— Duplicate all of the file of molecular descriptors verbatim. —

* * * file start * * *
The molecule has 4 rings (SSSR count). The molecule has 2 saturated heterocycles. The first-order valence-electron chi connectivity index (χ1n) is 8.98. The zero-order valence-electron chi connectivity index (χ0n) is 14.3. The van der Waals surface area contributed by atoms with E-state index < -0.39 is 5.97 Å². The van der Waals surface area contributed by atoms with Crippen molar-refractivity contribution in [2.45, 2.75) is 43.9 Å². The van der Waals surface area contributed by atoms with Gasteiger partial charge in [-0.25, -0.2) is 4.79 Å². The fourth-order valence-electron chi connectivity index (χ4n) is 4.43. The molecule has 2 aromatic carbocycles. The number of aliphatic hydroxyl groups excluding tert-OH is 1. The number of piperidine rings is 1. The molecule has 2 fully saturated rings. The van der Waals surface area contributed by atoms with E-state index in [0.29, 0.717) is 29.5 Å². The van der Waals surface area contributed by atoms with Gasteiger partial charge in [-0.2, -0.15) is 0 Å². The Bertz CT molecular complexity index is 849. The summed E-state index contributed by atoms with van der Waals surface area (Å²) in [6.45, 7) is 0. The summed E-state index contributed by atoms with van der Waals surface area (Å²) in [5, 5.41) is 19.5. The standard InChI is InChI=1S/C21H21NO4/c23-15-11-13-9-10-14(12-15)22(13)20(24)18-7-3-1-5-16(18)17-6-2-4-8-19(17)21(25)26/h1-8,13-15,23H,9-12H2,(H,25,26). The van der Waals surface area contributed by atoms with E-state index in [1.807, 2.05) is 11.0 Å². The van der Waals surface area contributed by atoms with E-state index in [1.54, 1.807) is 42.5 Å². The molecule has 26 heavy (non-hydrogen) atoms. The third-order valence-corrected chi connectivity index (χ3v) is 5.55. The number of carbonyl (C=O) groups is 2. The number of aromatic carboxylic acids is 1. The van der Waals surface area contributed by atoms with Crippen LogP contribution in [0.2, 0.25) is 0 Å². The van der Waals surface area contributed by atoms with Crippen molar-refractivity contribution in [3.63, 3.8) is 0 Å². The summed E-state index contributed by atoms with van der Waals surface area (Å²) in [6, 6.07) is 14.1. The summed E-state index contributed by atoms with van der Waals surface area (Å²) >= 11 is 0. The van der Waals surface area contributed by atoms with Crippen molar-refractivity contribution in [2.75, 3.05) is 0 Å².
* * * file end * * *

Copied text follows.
The molecule has 4 rings (SSSR count). The molecule has 2 saturated heterocycles. The first-order valence-electron chi connectivity index (χ1n) is 8.98. The zero-order valence-electron chi connectivity index (χ0n) is 14.3. The van der Waals surface area contributed by atoms with E-state index < -0.39 is 5.97 Å². The van der Waals surface area contributed by atoms with Crippen molar-refractivity contribution in [2.45, 2.75) is 43.9 Å². The van der Waals surface area contributed by atoms with Gasteiger partial charge in [-0.25, -0.2) is 4.79 Å². The fourth-order valence-electron chi connectivity index (χ4n) is 4.43. The molecule has 2 aromatic carbocycles. The number of aliphatic hydroxyl groups excluding tert-OH is 1. The number of piperidine rings is 1. The molecule has 2 fully saturated rings. The van der Waals surface area contributed by atoms with E-state index in [0.29, 0.717) is 29.5 Å². The van der Waals surface area contributed by atoms with Gasteiger partial charge in [-0.2, -0.15) is 0 Å². The Bertz CT molecular complexity index is 849. The summed E-state index contributed by atoms with van der Waals surface area (Å²) in [6.45, 7) is 0. The summed E-state index contributed by atoms with van der Waals surface area (Å²) in [5, 5.41) is 19.5. The standard InChI is InChI=1S/C21H21NO4/c23-15-11-13-9-10-14(12-15)22(13)20(24)18-7-3-1-5-16(18)17-6-2-4-8-19(17)21(25)26/h1-8,13-15,23H,9-12H2,(H,25,26). The van der Waals surface area contributed by atoms with E-state index in [1.807, 2.05) is 11.0 Å². The van der Waals surface area contributed by atoms with E-state index in [1.54, 1.807) is 42.5 Å². The molecule has 26 heavy (non-hydrogen) atoms. The third-order valence-corrected chi connectivity index (χ3v) is 5.55. The number of carbonyl (C=O) groups is 2. The number of aromatic carboxylic acids is 1. The van der Waals surface area contributed by atoms with Crippen LogP contribution in [0.2, 0.25) is 0 Å². The van der Waals surface area contributed by atoms with Crippen molar-refractivity contribution in [3.63, 3.8) is 0 Å². The summed E-state index contributed by atoms with van der Waals surface area (Å²) in [6, 6.07) is 14.1. The summed E-state index contributed by atoms with van der Waals surface area (Å²) >= 11 is 0. The van der Waals surface area contributed by atoms with Crippen molar-refractivity contribution in [2.75, 3.05) is 0 Å².